I’m Not Sorry You’re Hurt, But…


These “I’m Not Sorry You’re Hurt” article goes viral in this last couple days. I saw it being shared plenty of times in my facebook timeline, mostly from mothers -and some fathers- out there.
Yes, that is one kind of parenting article.

To summarize the whole article, basically it’s telling us how Indonesian parents have this kind of tendency of become overly-protective to their child. We tend to protect them by creating their safety bubble in order to separate them from anything that cause any discomfort. We would feel sorry if they hurt, and we don’t want it to happen.
Yet, based on these French style of parenting, that was totally wrong.




This article is pointing out to this main opinion: we have let our children being familiar with disappointment and discomfort feelings since the very earlier stage of life. They have to know how sadness and frustrations feel like. We should not keep them in joy and happiness all of the time, since it would make them living in their own illusion of ideal life.
If their feelings are protected in comfortable state during their childhood, it might put them into shock, when they grown up and found out that life isn’t as kind as they remember. It might tear them apart, when they finally know, how cruel the world could be and their parents couldn’t protect them forever.

Disappointment and discomfort feelings are facts of life they should face it.
We shouldn’t feel sorry whenever they cry uncomfortable out of some frustations. It would teach them how life it is.

For some part, I do agree.
My mom and my grandma used to scream loudly to me, whenever I let my little Bum exploring himself freely. They shouted me to be careful of he fell down and hurt himself, while I tend to take some risk of him falling down and bumping himself here and there.
I always whisper to his ears, that it’s okay to fall down.
It’s okay to have a little scratch and a little pain here and there. He should not ever be afraid of being hurt and I’m not sorry if he’s hurt.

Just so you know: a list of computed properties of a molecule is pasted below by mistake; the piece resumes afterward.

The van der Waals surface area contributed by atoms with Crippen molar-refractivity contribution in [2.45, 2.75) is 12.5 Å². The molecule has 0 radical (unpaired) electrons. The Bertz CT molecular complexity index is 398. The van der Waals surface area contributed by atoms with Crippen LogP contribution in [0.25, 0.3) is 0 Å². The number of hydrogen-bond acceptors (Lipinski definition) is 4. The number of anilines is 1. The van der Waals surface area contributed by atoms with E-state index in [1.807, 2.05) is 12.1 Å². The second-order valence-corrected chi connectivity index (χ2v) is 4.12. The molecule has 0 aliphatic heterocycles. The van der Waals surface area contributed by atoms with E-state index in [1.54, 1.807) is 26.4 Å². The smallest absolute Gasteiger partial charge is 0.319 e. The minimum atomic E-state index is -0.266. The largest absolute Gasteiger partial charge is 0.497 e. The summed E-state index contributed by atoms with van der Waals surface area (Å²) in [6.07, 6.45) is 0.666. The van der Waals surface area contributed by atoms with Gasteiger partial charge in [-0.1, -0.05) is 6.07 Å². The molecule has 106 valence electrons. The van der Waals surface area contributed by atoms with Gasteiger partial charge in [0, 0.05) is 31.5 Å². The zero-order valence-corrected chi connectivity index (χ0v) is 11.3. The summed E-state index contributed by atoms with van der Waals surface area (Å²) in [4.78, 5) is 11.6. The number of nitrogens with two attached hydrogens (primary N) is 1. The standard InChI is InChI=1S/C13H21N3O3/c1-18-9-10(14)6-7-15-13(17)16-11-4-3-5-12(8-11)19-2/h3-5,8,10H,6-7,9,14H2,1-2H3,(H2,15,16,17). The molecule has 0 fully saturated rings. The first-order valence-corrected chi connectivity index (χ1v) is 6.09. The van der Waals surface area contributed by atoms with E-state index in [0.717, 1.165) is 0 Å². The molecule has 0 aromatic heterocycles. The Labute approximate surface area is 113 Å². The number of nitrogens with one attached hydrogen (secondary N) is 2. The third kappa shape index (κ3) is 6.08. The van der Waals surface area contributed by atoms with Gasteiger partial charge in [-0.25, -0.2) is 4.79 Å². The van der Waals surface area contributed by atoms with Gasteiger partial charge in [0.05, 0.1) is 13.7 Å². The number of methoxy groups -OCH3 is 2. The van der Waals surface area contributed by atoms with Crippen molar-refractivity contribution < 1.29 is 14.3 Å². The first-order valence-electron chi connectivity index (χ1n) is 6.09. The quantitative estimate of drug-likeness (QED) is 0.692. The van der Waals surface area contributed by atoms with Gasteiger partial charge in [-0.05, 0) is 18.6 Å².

Because i know, it will make him stronger each time.

I do disagree about “should not keep them in joy and happiness all the time, since it would make them living in their own illusion of life” part.
Whose parents who doesn’t want protecting their child’s happiness?
I believe this firmly: childhood happiness is the firm foundation of a genuine adult. If there’s a stage in life where people should be happy, that’s during the childhood.
A happy child is a root of adult happiness.
A child that lives with fear, learns to be apprehensive. While a child lives with security, learns to have faith in himself and in those about him.

Yes, I won’t feel sorry if he’s must be hurt.
But for letting him crying out of frustrations just in order to feel how frustration feels like?
But for letting him feeling discomfort just so he knows how cruel life might be?
That’s out of my own options.
I disagree that to the opinion that a constant happiness would make them living in an illusion.
Constant happiness that comes from total affection wouldn’t become an illusion, but giving him some sense of security in his early stage of live.
Constant happiness doesn’t mean of spoiling himself for sure.
There’s a thin line between, and that is parent’s responsibility to draw it clearly.
As well as the responsibilities to be there beside him, when he finally encounter a true disappointment and frustations.

But when the time comes, he should have know already, that no matter what, he’s loved.
His constant happiness during his childhood time already told him so.


*demikianlah cerocos emak newbie yang sok tau soal parenting ๐Ÿ˜‚๐Ÿ˜‚๐Ÿ˜‚


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